Envío Digital
Central American University - UCA  
  Number 312 | Julio 2007




Envío team

As the National Police (PN) continued hammering away at the logistics of the international drug trade entrenched in Nicaragua, three Sandinista judges on the Managua Appeals Court handed down a mind-boggling decision on July 1. They overturned the 10-year prison sentence meted out last December to three men caught transporting three tons of cocaine. Their ruling came only one day before the trial of 21 Mexicans, Guatemalans and Nicaraguans accused of belonging to a support cell for the Sinaloa drug cartel who were captured by the PN in April in one of its most impressive operations. Furious at the Appeals Court’s decision, National Police Chief Aminta Granera showed up at the first day of the trial against the Sinaloa members, flanked by other top PN commanders. “I have the right to see the results of our work,” she explained curtly, warning that “if they’re freed, we’ll just capture them again.” All 21 were convicted the very next day, but their appeal will be heard by the same court that released the others.

The Appeals Court scandal immediately triggered an unprecedented Supreme Court decision to unanimously suspend without salary the three judges involved and order that they be investigated. President Ortega implicitly acknowledged that he had requested this measure, thus demonstrating not so much his respect for the due process of law as his control over Sandinista judges and justices, who are also the majority in the Supreme Court.

UNESCO has just added Nicaragua’s 1980 Literacy Crusade Archive to the International Registry of its “Memory of the World” Program. The collection, housed in the Institute of Nicaraguan and Central American History (IHNCA) on Managua’s Central American University campus, consists of photographs, videos, posters, manuscripts, field diaries, some 7,000 taped cassettes and other memorabilia. Over the past year, this material has been used in a traveling show on the Literacy Crusade called the Cultural Train, mainly geared to student groups. The IHNCA submitted the archive for nomination last year arguing that it represents the memory of a proud feat by Nicaragua’s youth and an expression of a unique cultural and educational process. That adult education effort, which lowered the national illiteracy rate from 51% to under 13% in five months, involved tens of thousands of young Nicaraguan volunteers, most of whom were sent to remote areas of the country where they shared the life of the peasant families they taught.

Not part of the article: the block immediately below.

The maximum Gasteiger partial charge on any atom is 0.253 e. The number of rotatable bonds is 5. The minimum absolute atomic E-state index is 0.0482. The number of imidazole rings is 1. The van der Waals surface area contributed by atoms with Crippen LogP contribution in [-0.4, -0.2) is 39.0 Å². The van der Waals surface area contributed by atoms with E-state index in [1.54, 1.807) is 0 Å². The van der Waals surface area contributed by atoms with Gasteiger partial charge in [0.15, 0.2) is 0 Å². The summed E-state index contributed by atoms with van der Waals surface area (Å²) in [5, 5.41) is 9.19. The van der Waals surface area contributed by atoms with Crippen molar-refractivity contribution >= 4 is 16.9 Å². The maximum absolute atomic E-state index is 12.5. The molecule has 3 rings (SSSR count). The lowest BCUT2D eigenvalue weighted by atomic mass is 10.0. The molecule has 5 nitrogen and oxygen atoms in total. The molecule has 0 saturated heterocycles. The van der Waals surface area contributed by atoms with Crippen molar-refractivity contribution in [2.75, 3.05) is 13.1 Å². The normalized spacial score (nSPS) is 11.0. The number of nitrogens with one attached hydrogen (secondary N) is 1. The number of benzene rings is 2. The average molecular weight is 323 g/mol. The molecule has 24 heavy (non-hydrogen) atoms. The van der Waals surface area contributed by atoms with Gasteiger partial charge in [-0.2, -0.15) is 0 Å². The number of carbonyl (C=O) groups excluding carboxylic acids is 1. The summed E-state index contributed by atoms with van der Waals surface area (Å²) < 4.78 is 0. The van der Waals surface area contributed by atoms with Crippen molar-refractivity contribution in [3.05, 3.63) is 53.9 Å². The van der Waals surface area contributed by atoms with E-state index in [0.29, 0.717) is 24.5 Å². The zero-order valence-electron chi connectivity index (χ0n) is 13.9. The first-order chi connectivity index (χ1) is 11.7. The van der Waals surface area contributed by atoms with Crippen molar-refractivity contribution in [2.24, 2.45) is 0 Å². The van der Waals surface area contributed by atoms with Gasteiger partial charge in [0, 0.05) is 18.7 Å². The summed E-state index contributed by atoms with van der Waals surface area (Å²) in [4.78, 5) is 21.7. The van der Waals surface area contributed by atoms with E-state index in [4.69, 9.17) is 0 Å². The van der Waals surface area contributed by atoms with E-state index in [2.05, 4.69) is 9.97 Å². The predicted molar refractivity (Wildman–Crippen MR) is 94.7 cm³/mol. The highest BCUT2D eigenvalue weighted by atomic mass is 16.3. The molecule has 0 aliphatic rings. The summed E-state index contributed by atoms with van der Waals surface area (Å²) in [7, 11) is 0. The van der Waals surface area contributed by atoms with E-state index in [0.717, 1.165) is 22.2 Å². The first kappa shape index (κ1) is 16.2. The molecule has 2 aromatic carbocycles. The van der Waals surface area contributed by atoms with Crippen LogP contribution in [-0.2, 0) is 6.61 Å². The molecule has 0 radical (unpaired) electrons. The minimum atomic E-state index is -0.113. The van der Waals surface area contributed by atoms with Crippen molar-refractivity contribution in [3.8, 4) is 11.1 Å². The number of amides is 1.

The objective of the “Memory of the World” Program is to preserve, digitalize and publicize documentary collections of great value. So far, 138 archives from different counties, regions and continents have been declared Memory of the World. The Literacy Crusade Archive is the first to be nominated and selected from the Central American region and shares a place in the International Registry with the Universal Declaration of Human Rights, the Tordesillas Treaty, archives on slave trafficking, manuscripts by José Martí and the Simón Bolívar archive, among others.

After the explosive revelations on the May 27 edition of the Esta Semana TV magazine news program, which documented the extortion of tourism investors in the Tola area of the department of Rivas, the government had no choice but to initiate an investigation. A National Assembly commission has been formed to look into the allegations. The Public Ministry is also investigating the case, but in all of its sessions so far it has demonstrated partiality in favor of the FSLN. The Attorney General’s Office is involved as well, but is particularly focusing on the property problems in Tola.

As envío detailed in last month’s issue, investor Armel González charged former Sandinista legislator and mayor Gerardo Miranda and other top FSLN cadres (Vicente Chávez and Lenín Cerna) of extorting under-the-table payment in exchange for sorting out problematic property clearances in meetings that allegedly took place in the FSLN’s Secretariat building, currently serving as Daniel Ortega’s presidential office. Miranda and Chávez have denied any involvement in the affair.